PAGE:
 d(x0 , x) = a,
d(x0 , xε ) = c,

d(x, xε ) = b.
It is easy to see that a, b, c are exactly the sides of a triangle. The inequality
(3.14) is equivalent with the following
b+c
a
≤
⇔
1 + g(a)
1 + g(c)
a + ag(c) ≤ (b + c) + (b + c)g(a).
(3.15)
Now, we distinguish two cases, whether a ≥ c or a < c.
If a ≥ c, then by the choice of g, we have g(a) ≥ g(c), so ag(c) ≤ ag(a) ≤
(b + c)g(a). So, if x ∈
/ B(xε , d(x0 , xε )), then
f (x) ≥ f (xε ) +
ε
ε
d(xε , x0 ) −
d(x, x0 ) ≥
λ(1 + g(d(x0 , xε )))
λ(1 + g(d(x0 , x)))
≥ f (xε ) −
ε
d(x, xε )
λ(1 + g(d(x0 , xε )))
(3.16)
Now, we examine the case when a < c. We can observe that, if x 7→
is a non-increasing function, then
g(c)
g(a)
≤
and we obtain
c
a
g(x)
x
a + ag(c) ≤ a + cg(a) ≤ (b + c) + cg(a) ≤ (b + c) + (b + c)g(a).
So, in this case, the (3.14) inequality holds assuming that x 7→ g(x)
x is nonincreasing.
Now, we can announce the following corollary of the Theorem 2.1.
Corollary 3.2. Let g : [0, +∞) → [0, +∞) continuous non-decreasing function. Let (X, d) be a complete metric space and f : X → R ∪ {∞} be a lower
semi-continuous function bounded from below, such that D(f ) ̸= ∅. Then for
every x0 ∈ X and ε > 0 with
f (x0 ) ≤ inf f (x) + ε,
x∈X
(3.17)
there exists a sequence {xn } ⊂ X which converges to some xε (xn → xε ) such
that
ε
h(d(x0 , xn ))d(xε , xn ) ≤ n n ∈ N.
(3.18)
2
109
A generalized form of Ekeland’s variational principle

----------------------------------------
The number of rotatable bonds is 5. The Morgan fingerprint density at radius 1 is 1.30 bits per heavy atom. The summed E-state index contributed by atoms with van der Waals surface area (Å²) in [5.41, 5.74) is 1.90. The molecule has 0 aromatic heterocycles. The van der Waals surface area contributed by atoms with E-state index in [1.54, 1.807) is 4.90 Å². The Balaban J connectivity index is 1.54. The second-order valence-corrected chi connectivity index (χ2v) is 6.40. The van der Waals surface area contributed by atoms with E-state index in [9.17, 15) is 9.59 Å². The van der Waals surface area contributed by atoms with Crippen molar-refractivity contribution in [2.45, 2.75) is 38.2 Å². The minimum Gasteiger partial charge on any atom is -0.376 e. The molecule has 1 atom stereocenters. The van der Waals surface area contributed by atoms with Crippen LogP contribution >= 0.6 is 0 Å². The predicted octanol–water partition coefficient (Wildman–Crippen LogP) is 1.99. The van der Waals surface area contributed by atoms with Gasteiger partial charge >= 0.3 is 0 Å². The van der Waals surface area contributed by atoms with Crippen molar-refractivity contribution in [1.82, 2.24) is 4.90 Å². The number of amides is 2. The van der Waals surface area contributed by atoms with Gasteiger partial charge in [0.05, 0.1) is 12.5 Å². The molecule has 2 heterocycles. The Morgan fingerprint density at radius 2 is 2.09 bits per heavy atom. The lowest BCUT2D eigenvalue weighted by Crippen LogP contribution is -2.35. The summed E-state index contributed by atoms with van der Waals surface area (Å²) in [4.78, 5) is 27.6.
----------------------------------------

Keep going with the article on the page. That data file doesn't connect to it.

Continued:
then if x ∈
/ B(x0 , d(x0 , xε )),
f (x) ≥ f (xε ) −
If
g(x)
x
ε
d(x, xε ).
λ(1 + g(d(x0 , xε )))
(3.19)
is decreasing on (0, d(x0 , xε )] then for all x ̸= xε
ε
d(x, xε ).
λ(1 + g(d(x0 , xε )))
(
)′
Remark 3.1. If g is differentiable then we have g(x)
≤ 0, which means
x
that g(x) ≤ x.
f (x) ≥ f (xε ) −
4
An extension of Caristi fixed point theorem
In this section we give an extension of Caristi fixed point theorem. In the
∞
∑
sequel let ξ =
δn < ∞, then we have the following:
n=0
Theorem 4.2. Let (X, d) be a complete metric space, such that the function
ρ is continuous. Let φ : X → X be an operator for which there exists a lower
semi-continuous mapping f : X → R+ ∪ {∞}, such that
(i) h(d(x0 , φ(x)))ρ(φ(x), y) − h(d(x0 , x))ρ(x, y) ≤ ρ(x, φ(x)),
(ii) ξρ(u, φ(u)) ≤ f (u) − f (φ(u)).
Then φ has at least one fixed point.
Proof. We argue by contradiction. We assume that
φ(x) ̸= x, for all x ∈ X.
(4.20)
Using Corollary 3.1 we have that for each ε > 0 there exists a δj sequence
of positive real numbers and a sequence (xn )n∈N , xn → xε as n → ∞, xε ∈ X
such that for every x ∈ X, x ̸= xε we have
f (x) + h(d(x0 , x))
∞
∑
δn ρ(x, xn ) > f (xε ) + h(d(x0 , xε ))
n=0
∞
∑
δn ρ(xε , xn ).
n=0
(4.21)
In (4.21) we can put x := φ(xε ), because φ(xε ) ̸= xε . So, we get the following